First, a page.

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Bush Calls For Diplomacy With N. Korea

Mr. Bush said that, after speaking to world leaders in the last few days, he was pleased that leaders of China, South Korea, Japan and Russia agreed that the reclusive communist regime should not be allowed to possess nuclear weapons.

"My message was that we want to solve this problem diplomatically, and the best way to solve this problem diplomatically is for all of us to be working in concert," Mr. Bush said. But the president warned that "diplomacy takes a while."

He said that what's important is that the international community speaks with one voice.

Mr. Bush said the nations' message to Kim Jong Il was, "We expect you to adhere to international norms. We expect you to keep your word."

On Friday, North Korea targeted waters near Hawaii when it fired a long-range missile this week, Japan's conservative mainstream daily Sankei reported. The paper said Japanese and U.S. defense officials have concluded that the Taepodong-2 had been targeted U.S. state of Hawaii in the Pacific Ocean, after analyzing data collected from their intelligence equipment. The newspaper quoted unidentified Japanese and U.S. government officials.

North Korea set off an international furor on Wednesday when it tested seven missiles, all of which landed into the Sea of Japan without causing any damage. The launches apparently included a failed test of the long-range Taepodong-2 – a missile that could eventually threaten the continental United States.

Data collected by U.S. intelligence from spy platforms like the tracking ship Observation Island indicate a failure of the missile's guidance system caused it to tumble out of control, reports CBS News national security correspondent David Martin. It broke apart from the dynamic stress and its debris scattered into the Sea of Japan and over North Korea itself.

Because the missile failed so early in flight, Martin reports, there's still a lot the United States doesn't know.

At the United Nations, there were differences over a Japanese-backed draft resolution to sanction North Korea. U.S. Ambassador John Bolton said the measure had "broad and deep support," but Russian officials said they were looking for a compromise.

Russia's foreign minister warned against threatening North Korea with sanctions after its missile tests, saying it would provoke a hostile response, and President Vladimir Putin struck a similar note in his first public comments about the launches.

In a Webcast on British Broadcasting Corp. Web sites, Putin said that Russia was "disappointed" and concerned, but stressed the need for diplomacy and a return to six-nation talks to defuse tension over Pyongyang's nuclear program.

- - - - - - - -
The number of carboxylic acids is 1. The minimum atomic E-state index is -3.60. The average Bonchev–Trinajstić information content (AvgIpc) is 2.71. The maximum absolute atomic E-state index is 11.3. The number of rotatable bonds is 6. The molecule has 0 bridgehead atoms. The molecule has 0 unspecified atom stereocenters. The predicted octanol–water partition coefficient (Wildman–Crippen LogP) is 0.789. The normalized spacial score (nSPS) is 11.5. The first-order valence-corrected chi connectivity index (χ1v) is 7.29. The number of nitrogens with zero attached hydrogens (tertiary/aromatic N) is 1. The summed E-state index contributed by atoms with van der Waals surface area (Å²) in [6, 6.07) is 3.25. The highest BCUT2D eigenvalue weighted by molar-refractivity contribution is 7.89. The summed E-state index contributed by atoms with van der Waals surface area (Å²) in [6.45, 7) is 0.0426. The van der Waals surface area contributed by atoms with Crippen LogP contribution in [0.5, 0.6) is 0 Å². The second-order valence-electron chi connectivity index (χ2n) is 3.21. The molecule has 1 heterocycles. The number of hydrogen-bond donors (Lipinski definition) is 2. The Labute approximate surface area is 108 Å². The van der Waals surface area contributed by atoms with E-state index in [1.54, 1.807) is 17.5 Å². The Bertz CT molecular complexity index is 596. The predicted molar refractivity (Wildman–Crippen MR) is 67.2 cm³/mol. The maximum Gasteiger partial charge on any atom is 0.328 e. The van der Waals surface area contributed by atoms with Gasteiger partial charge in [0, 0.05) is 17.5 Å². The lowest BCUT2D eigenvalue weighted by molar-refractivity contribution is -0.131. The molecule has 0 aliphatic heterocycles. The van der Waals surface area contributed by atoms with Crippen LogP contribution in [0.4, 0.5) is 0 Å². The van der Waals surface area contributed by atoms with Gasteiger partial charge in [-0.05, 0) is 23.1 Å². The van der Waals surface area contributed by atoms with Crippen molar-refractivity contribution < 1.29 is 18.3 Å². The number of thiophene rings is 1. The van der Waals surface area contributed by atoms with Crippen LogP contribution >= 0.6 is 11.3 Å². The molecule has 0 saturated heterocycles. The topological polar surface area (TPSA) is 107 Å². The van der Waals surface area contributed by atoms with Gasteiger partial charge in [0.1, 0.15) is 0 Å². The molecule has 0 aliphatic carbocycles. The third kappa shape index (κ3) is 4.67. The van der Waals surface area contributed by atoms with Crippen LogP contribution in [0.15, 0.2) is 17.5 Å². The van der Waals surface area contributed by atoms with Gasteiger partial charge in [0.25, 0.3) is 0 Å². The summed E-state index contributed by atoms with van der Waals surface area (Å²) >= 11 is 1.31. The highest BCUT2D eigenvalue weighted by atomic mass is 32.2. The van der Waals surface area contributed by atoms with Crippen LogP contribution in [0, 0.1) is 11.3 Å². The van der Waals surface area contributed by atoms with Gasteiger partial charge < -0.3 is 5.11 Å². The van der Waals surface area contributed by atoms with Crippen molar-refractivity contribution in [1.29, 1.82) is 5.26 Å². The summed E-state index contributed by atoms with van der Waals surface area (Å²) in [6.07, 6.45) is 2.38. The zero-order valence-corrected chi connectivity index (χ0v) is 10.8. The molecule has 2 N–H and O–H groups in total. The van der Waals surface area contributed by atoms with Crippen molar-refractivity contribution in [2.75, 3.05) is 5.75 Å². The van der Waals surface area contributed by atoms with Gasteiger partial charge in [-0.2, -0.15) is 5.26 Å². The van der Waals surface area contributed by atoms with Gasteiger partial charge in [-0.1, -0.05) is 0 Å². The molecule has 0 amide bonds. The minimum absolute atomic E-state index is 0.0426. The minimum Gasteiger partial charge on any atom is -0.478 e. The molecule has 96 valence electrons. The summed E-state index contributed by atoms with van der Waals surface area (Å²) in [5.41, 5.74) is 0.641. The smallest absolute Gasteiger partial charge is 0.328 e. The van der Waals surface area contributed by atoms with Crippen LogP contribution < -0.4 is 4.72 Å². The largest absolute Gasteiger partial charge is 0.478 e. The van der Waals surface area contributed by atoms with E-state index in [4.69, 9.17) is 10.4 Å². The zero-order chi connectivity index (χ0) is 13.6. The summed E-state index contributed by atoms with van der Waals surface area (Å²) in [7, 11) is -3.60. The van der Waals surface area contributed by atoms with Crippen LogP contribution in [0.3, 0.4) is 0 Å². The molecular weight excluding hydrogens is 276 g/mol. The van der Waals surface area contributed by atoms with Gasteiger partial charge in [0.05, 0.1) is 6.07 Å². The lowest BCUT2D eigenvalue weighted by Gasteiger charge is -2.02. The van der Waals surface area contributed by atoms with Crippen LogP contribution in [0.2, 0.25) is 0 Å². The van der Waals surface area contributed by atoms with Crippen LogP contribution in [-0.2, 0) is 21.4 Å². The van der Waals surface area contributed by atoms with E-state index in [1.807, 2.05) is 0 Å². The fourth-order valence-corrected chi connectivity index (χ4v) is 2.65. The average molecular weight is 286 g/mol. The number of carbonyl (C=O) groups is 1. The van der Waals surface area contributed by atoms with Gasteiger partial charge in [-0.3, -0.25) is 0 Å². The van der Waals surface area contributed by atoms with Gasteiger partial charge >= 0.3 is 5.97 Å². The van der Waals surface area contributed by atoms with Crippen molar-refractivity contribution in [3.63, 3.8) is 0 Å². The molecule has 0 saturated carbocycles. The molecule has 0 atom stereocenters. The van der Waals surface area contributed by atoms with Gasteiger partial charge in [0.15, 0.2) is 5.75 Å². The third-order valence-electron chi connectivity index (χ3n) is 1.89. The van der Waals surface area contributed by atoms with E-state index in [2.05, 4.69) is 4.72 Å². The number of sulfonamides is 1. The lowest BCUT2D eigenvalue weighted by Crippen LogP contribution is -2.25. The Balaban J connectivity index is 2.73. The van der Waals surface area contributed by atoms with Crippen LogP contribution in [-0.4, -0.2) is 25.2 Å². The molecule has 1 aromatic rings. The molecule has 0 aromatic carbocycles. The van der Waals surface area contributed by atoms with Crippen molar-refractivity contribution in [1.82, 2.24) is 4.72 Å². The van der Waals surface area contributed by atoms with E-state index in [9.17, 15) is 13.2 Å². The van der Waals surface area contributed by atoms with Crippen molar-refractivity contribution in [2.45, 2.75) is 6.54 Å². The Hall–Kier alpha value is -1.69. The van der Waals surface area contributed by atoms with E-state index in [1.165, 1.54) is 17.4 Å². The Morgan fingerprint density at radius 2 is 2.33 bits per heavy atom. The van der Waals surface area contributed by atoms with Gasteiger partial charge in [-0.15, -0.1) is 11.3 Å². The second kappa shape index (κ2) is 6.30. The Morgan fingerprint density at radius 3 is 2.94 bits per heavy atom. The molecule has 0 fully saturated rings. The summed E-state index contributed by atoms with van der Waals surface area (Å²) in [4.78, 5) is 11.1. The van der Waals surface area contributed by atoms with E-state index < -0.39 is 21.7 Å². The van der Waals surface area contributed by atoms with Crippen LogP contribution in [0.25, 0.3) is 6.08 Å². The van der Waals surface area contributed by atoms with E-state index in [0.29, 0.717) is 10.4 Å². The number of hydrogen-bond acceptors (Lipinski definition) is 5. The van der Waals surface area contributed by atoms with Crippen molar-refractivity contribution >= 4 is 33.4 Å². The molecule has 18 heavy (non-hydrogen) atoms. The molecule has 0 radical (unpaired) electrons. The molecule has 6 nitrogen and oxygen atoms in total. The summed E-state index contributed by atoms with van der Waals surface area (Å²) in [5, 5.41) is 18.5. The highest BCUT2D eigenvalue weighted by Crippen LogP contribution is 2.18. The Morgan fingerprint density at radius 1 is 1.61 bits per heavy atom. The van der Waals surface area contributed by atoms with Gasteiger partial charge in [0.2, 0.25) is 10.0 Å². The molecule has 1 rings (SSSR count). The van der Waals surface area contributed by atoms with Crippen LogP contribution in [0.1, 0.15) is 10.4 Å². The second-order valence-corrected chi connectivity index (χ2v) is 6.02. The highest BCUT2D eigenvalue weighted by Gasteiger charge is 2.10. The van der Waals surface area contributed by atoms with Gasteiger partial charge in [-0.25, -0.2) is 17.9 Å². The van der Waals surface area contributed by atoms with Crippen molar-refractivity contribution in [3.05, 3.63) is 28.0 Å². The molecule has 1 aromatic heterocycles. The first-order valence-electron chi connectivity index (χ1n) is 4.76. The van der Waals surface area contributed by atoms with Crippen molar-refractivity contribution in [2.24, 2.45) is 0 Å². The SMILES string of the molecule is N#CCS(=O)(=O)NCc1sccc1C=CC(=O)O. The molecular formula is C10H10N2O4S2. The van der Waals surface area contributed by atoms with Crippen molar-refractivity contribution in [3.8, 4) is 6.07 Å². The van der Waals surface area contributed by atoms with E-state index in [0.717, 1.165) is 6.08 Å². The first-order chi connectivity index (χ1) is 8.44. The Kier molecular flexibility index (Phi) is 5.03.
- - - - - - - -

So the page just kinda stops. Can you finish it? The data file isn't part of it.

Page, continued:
The tests "should not lead to such emotions that would drown out common sense," Putin said. "We have to review the issue in all its entirety. We should be aiming to resuming the negotiation process with North Korea... We have to create an atmosphere that will lead to compromise."


North Korea remained defiant Thursday, threatening to test-fire more missiles amid signs of further activity at the reclusive regime's launch sites.

The North Korean Foreign Ministry, in a statement made through the state-run Korean Central News Agency, insisted that the communist state had the right to missile tests and argued the weapons were needed for defense.

"The successful missile launches were part of our military's regular military drills to strengthen self defense," said the statement. "As a sovereign country, this is our legal right and we are not bound by any international law or bilateral or multilateral agreements."

The statement did not mention the apparent failure of the Taepodong-2. But, Martin reports that Kim Jung Il's military advisers are almost certainly telling him the failure was the consequence of not having tested a long range missile in eight years and are urging him to try again.

The ministry also appeared to confirm mounting fears in South Korea that the North was preparing for further launches. South Korean officials said intelligence showed continued activity at Northern missile sites.

U.S. intelligence officials said there is no sign that another long-range Taepodong is being prepared for launch, a process that would take days if not weeks, Martin reports.

As for shorter-range missiles that could hit Japan and South Korea, those are already in their launchers and could be test fired at any time.

Pyongyang also vowed to retaliate against efforts to interfere with the launches, but it did not specify what it would do.

"Our military will continue with missile launch drills in the future as part of efforts to strengthen self-defense deterrent. If anyone intends to dispute or add pressure about this, we will have to take stronger physical actions in other forms," the statement said.